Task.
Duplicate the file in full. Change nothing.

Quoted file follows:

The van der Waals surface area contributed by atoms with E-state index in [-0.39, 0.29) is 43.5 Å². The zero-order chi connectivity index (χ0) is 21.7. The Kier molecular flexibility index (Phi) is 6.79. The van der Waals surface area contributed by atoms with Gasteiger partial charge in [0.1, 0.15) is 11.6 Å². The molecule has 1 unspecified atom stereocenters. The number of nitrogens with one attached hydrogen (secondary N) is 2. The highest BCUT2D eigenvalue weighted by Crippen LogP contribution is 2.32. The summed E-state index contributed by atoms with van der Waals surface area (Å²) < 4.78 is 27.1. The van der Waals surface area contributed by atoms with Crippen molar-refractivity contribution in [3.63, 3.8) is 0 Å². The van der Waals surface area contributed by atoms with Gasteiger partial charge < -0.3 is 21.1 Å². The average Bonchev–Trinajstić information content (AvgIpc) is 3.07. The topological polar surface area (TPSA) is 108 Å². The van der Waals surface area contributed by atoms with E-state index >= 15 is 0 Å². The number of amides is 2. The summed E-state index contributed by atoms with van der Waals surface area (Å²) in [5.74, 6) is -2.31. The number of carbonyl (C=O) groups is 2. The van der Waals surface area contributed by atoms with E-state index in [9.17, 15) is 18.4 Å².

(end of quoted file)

The van der Waals surface area contributed by atoms with E-state index in [-0.39, 0.29) is 43.5 Å². The zero-order chi connectivity index (χ0) is 21.7. The Kier molecular flexibility index (Phi) is 6.79. The van der Waals surface area contributed by atoms with Gasteiger partial charge in [0.1, 0.15) is 11.6 Å². The molecule has 1 unspecified atom stereocenters. The number of nitrogens with one attached hydrogen (secondary N) is 2. The highest BCUT2D eigenvalue weighted by Crippen LogP contribution is 2.32. The summed E-state index contributed by atoms with van der Waals surface area (Å²) < 4.78 is 27.1. The van der Waals surface area contributed by atoms with Crippen molar-refractivity contribution in [3.63, 3.8) is 0 Å². The van der Waals surface area contributed by atoms with Gasteiger partial charge < -0.3 is 21.1 Å². The average Bonchev–Trinajstić information content (AvgIpc) is 3.07. The topological polar surface area (TPSA) is 108 Å². The van der Waals surface area contributed by atoms with E-state index >= 15 is 0 Å². The number of amides is 2. The summed E-state index contributed by atoms with van der Waals surface area (Å²) in [5.74, 6) is -2.31. The number of carbonyl (C=O) groups is 2. The van der Waals surface area contributed by atoms with E-state index in [9.17, 15) is 18.4 Å².